It takes a heck of a lot of work to be a solopreneur. Did you know that? I mean, I assumed it would be busy, that’s for sure, but I certainly didn’t, and couldn’t, understand it until I was going through it. While there are hundreds of duties you assume as the CEO of your freelance writing career, making yourself visible to potential clients (while building on your relationships with current clients) is one of the toughest and most strenuous jobs you’ll have.
First, you choose a visibility strategy. If you’ve been writing for years, your go-to will be creating a blogging campaign and sharing those posts out online. Then, you’ll network in social media groups and promote your services. Maybe you’ll take it a step further and create products you can sell via your freelance writing website. You’re working hard, yet sometimes it seems as if all this (unpaid) hard work is falling on deaf ears. You’re ready to try something new but you can’t invest much more money into your marketing communications, so what do you do?
It’s time you consider recording live videos on Facebook.
I started filming live videos because everyone else in my Facebook business groups seemed to be doing it. For real. I was watching as these entrepreneurs grew their businesses by connecting with their audiences on a deeper level than they could with writing. Their reach was visibly growing, and I was left with a sinking feeling that some of my peers were suddenly sprinting past me. The way I saw it, I had two choices: I could wade in my jealousy, or I could join them.
Ah, but live videos presented more and more obstacles. Not only would I need to change out of my loungewear, but I’d also need to slap on some makeup and find a spot in my house that looked presentable enough to be filmed but was far enough out of earshot of my napping daughter.
But I worked through all these things . . . and I did it. And it was scary. Then it wasn’t scary anymore. It was successful. Very successful. Much more successful than I’d thought possible. The first day I went live, I had a former colleague contact me to ask if I had availability . . . immediately. In just one week of consistent posting, I gained over 100 followers on my Facebook page. Countless acquaintances sent me messages to ask me to expand on something they heard in the video or to ask questions for me to answer in future live appearances. I was booked up with discovery calls from people who wanted to know if we’d make a good fit to work together.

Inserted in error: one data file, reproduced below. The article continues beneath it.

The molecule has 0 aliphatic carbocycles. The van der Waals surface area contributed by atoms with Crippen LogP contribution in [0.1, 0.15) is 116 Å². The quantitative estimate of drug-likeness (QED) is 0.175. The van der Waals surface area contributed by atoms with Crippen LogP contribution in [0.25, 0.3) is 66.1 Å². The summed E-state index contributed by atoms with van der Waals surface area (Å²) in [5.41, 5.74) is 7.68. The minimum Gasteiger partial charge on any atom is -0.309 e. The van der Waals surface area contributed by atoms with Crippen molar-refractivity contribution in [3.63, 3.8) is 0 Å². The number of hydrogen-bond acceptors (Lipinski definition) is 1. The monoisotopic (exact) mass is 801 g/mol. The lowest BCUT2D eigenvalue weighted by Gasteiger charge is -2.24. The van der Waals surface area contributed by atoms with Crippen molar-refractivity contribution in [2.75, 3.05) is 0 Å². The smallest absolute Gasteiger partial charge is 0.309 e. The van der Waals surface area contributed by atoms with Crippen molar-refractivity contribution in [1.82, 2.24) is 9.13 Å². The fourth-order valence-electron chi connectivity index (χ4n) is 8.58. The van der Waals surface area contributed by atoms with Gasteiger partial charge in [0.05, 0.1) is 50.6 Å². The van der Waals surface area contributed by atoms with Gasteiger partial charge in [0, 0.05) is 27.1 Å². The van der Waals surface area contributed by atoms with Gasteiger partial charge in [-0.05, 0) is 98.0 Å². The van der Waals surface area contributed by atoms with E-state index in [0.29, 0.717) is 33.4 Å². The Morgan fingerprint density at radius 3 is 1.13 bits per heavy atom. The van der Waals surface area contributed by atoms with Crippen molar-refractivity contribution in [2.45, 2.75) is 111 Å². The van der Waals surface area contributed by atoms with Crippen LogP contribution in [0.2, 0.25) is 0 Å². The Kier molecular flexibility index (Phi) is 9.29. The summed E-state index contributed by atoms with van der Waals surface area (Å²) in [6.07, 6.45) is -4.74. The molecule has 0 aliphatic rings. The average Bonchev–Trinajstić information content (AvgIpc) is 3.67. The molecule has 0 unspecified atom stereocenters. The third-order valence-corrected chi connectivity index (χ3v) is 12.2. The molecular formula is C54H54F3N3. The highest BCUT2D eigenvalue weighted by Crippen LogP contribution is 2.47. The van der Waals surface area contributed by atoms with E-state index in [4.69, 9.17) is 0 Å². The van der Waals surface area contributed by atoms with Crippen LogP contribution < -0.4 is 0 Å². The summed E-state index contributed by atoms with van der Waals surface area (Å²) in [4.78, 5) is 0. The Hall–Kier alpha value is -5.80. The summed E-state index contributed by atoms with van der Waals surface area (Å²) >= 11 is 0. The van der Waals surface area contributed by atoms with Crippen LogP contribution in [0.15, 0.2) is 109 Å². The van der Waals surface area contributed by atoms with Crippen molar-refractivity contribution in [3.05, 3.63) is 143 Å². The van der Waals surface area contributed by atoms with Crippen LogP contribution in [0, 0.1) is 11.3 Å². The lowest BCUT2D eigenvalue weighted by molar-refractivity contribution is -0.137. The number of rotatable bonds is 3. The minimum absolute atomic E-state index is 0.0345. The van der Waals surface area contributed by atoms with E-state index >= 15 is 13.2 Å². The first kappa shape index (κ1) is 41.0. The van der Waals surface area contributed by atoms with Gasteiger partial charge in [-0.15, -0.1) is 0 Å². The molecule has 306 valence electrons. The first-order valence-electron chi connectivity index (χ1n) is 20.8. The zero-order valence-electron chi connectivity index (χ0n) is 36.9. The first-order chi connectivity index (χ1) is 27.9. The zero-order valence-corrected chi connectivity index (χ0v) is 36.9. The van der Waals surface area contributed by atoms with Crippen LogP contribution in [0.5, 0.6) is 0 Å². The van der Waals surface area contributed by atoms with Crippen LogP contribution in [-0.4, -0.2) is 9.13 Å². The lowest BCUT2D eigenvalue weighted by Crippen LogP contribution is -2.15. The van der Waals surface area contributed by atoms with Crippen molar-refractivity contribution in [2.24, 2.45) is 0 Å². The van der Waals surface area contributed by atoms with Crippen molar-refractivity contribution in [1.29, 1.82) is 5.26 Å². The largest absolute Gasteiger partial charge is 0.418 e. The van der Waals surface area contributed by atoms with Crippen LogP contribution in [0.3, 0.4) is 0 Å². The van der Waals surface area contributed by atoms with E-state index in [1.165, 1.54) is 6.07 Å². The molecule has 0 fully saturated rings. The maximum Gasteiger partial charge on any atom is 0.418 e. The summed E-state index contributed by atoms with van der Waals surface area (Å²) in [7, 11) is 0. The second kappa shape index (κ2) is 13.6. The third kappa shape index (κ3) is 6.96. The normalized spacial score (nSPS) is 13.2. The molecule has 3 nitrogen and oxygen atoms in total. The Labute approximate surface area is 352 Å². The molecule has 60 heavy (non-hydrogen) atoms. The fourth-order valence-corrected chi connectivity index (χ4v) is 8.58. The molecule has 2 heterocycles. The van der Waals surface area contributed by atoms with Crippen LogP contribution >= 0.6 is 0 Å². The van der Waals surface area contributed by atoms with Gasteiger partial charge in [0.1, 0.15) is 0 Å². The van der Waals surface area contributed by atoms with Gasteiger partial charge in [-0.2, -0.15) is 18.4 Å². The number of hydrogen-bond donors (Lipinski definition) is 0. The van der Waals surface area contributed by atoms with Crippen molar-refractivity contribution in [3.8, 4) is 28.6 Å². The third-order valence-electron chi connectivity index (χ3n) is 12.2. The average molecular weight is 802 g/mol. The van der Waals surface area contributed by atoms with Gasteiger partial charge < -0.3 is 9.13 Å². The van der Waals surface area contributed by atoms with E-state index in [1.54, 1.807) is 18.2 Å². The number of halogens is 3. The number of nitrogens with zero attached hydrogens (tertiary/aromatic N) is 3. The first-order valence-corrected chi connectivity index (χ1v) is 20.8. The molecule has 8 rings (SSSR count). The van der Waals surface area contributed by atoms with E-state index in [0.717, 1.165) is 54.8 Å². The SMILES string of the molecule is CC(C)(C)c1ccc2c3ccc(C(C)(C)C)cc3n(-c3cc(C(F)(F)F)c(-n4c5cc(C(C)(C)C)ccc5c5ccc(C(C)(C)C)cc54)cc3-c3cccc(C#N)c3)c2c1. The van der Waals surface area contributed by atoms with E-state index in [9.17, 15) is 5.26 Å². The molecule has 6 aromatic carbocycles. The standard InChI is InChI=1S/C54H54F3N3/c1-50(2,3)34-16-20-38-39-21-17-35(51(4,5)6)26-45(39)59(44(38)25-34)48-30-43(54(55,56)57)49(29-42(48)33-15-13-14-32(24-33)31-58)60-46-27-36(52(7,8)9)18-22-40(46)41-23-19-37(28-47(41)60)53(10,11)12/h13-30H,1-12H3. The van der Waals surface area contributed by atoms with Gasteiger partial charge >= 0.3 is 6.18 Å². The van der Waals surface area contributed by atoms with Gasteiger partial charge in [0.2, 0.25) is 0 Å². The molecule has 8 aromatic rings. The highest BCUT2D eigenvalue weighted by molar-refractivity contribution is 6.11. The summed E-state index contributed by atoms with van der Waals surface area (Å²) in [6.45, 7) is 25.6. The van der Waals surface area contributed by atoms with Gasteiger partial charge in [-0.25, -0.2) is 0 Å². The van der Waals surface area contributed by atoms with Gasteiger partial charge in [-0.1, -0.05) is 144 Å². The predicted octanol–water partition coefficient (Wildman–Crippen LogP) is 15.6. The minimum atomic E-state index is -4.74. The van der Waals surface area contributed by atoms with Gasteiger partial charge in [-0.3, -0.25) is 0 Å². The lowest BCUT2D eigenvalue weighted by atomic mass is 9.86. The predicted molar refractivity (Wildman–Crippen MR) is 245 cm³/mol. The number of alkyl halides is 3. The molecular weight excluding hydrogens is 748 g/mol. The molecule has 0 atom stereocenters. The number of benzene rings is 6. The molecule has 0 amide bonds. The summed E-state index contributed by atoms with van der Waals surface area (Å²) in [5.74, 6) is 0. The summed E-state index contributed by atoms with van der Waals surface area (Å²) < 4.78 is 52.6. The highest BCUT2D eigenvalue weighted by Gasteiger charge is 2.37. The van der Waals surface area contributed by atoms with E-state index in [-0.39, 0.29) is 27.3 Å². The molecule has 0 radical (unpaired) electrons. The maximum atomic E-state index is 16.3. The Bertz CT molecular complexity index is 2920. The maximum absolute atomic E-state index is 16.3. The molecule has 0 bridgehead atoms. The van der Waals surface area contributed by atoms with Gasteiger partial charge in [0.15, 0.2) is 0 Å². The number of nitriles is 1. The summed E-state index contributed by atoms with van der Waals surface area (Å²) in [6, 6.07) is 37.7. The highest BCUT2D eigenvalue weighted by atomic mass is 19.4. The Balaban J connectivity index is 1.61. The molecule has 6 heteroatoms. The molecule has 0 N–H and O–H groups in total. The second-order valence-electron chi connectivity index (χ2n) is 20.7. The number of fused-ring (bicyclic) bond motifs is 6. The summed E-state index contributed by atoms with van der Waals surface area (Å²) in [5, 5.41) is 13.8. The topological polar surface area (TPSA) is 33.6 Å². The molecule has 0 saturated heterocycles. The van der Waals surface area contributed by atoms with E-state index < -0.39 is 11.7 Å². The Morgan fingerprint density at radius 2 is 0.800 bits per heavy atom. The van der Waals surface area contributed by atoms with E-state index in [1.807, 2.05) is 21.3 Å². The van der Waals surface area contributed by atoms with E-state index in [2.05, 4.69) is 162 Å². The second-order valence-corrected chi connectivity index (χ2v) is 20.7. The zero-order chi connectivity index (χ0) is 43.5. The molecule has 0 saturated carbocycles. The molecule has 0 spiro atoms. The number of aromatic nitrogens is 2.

My videos were getting noticed, and as pleased as I was, this right-brained, creative girl wanted to understand why this particular marketing method worked so well, so that I could continue to ride the momentum.
Going live the first time is super scary, y’all. Anything could happen. Your children could interrupt screaming, “HI!” in the background, items near your camera could crash into view, or your phone could shut off in the middle of the recording (because there are thousands of pictures you’d failed to delete and no storage for anything else). How do I know? Well, in my short career of filming live videos, all of those happened to me. Now, I highly doubt people are simply watching my videos in anticipation of the next big mistake. So, why are they tuning in, and what makes them want to work with me after watching?
It’s simple. Being real creates a connection. When your audience relates to you, connects with you, they’re more likely to want to do business with you. If you want to build a relationship in order to boost your bottom line, here are a few tips that you must follow.
You don’t have to lecture me about being nervous to go live. I know all the excuses: I don’t know what to talk about, I’m not good on camera, What will my friends/coworkers/former classmates/next-door neighbor think when they see me on video? I get it, but I can’t feel bad for you. If you want something enough, you’re going to put the effort into it. Period. End of story.
And if you feel nervous about your looks or the physical space around you, well . . . get over yourself. I know, I’m being harsh, but I also know how easily these thoughts can derail your momentum. I didn’t go live once because I had too many wild hair frizzies that couldn’t be tamed. It was a wasted opportunity. No one cares if you have a curtain or wood paneling as a backdrop, or if the shirt you’re currently wearing is the same one you wore in a video last week. If you’re providing value to your audience, they’ll feel connected and satisfied. Plus, they have frizzies, favorite shirts, and awkward rooms in their home, too. No one is perfect.
Meet Sasha Gray, the powerhouse behind Lipstick, Margaritas and Hairspray, which has over 230,000 followers on Facebook. She does live videos Monday through Saturday mornings with a longer “Scattered Sasha” show on Tuesday evening. Her reach is immense and her fan following is loyal. But why? It’s simple: Sasha’s presence is contagious. She is a strong storyteller who shares her thoughts and insights about daily life with her following. She’s also not afraid to make mistakes, be silly, or speak her mind. She doesn’t do anything to gain an audience. They’re attracted to her.
So, why am I telling you about her? Because you’re a storyteller, too. You have all the tools you need to capture the attention of your viewers. Use your way with words to engage your audience, and while you’re finding your footing, you’ll gain a following.
Image attribution: Michael Bentley